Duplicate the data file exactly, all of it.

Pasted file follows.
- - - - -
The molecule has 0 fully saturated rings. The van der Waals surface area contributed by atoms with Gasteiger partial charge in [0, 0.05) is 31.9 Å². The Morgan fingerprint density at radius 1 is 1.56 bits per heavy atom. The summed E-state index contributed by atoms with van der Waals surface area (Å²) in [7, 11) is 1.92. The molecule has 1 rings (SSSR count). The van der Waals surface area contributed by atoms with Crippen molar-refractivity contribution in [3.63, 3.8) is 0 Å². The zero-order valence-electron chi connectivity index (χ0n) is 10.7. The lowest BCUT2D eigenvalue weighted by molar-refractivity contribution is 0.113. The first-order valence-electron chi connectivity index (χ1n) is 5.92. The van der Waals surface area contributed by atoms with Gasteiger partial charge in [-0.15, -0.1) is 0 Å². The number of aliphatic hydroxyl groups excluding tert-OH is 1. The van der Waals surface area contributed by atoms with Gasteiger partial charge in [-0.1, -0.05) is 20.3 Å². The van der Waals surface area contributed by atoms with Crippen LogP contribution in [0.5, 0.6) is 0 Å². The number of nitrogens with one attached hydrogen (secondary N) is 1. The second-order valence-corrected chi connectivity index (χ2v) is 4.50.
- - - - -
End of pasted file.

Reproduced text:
The molecule has 0 fully saturated rings. The van der Waals surface area contributed by atoms with Gasteiger partial charge in [0, 0.05) is 31.9 Å². The Morgan fingerprint density at radius 1 is 1.56 bits per heavy atom. The summed E-state index contributed by atoms with van der Waals surface area (Å²) in [7, 11) is 1.92. The molecule has 1 rings (SSSR count). The van der Waals surface area contributed by atoms with Crippen molar-refractivity contribution in [3.63, 3.8) is 0 Å². The zero-order valence-electron chi connectivity index (χ0n) is 10.7. The lowest BCUT2D eigenvalue weighted by molar-refractivity contribution is 0.113. The first-order valence-electron chi connectivity index (χ1n) is 5.92. The van der Waals surface area contributed by atoms with Gasteiger partial charge in [-0.15, -0.1) is 0 Å². The number of aliphatic hydroxyl groups excluding tert-OH is 1. The van der Waals surface area contributed by atoms with Gasteiger partial charge in [-0.1, -0.05) is 20.3 Å². The van der Waals surface area contributed by atoms with Crippen LogP contribution in [0.5, 0.6) is 0 Å². The number of nitrogens with one attached hydrogen (secondary N) is 1. The second-order valence-corrected chi connectivity index (χ2v) is 4.50.